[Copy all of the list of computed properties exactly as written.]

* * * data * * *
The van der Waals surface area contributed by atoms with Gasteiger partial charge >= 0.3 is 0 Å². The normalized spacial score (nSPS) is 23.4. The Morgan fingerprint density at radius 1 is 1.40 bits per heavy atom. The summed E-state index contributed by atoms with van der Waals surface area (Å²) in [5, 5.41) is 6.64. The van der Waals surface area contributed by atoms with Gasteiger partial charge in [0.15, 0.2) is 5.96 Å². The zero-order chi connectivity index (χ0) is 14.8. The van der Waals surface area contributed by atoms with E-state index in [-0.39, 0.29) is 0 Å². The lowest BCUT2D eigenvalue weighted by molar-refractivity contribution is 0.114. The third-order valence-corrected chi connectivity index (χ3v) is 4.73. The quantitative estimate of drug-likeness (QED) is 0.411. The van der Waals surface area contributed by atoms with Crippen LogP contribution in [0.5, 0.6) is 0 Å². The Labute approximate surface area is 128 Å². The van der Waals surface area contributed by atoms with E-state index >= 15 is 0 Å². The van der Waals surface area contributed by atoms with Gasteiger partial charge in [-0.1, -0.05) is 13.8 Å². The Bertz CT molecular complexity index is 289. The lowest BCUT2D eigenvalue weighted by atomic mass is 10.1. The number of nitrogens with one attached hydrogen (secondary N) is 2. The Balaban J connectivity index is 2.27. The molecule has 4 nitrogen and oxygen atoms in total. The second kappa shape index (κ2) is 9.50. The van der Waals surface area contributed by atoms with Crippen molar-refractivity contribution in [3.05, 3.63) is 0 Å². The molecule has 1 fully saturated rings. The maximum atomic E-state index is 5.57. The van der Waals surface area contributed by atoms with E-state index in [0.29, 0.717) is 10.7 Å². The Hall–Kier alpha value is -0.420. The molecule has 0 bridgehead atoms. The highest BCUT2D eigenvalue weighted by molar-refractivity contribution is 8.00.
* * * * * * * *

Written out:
The van der Waals surface area contributed by atoms with Gasteiger partial charge >= 0.3 is 0 Å². The normalized spacial score (nSPS) is 23.4. The Morgan fingerprint density at radius 1 is 1.40 bits per heavy atom. The summed E-state index contributed by atoms with van der Waals surface area (Å²) in [5, 5.41) is 6.64. The van der Waals surface area contributed by atoms with Gasteiger partial charge in [0.15, 0.2) is 5.96 Å². The zero-order chi connectivity index (χ0) is 14.8. The van der Waals surface area contributed by atoms with E-state index in [-0.39, 0.29) is 0 Å². The lowest BCUT2D eigenvalue weighted by molar-refractivity contribution is 0.114. The third-order valence-corrected chi connectivity index (χ3v) is 4.73. The quantitative estimate of drug-likeness (QED) is 0.411. The van der Waals surface area contributed by atoms with Crippen LogP contribution in [0.5, 0.6) is 0 Å². The Labute approximate surface area is 128 Å². The van der Waals surface area contributed by atoms with E-state index >= 15 is 0 Å². The van der Waals surface area contributed by atoms with Gasteiger partial charge in [-0.1, -0.05) is 13.8 Å². The Bertz CT molecular complexity index is 289. The lowest BCUT2D eigenvalue weighted by atomic mass is 10.1. The number of nitrogens with one attached hydrogen (secondary N) is 2. The Balaban J connectivity index is 2.27. The molecule has 4 nitrogen and oxygen atoms in total. The second kappa shape index (κ2) is 9.50. The van der Waals surface area contributed by atoms with Crippen molar-refractivity contribution in [3.05, 3.63) is 0 Å². The molecule has 1 fully saturated rings. The maximum atomic E-state index is 5.57. The van der Waals surface area contributed by atoms with E-state index in [0.29, 0.717) is 10.7 Å². The Hall–Kier alpha value is -0.420. The molecule has 0 bridgehead atoms. The highest BCUT2D eigenvalue weighted by molar-refractivity contribution is 8.00.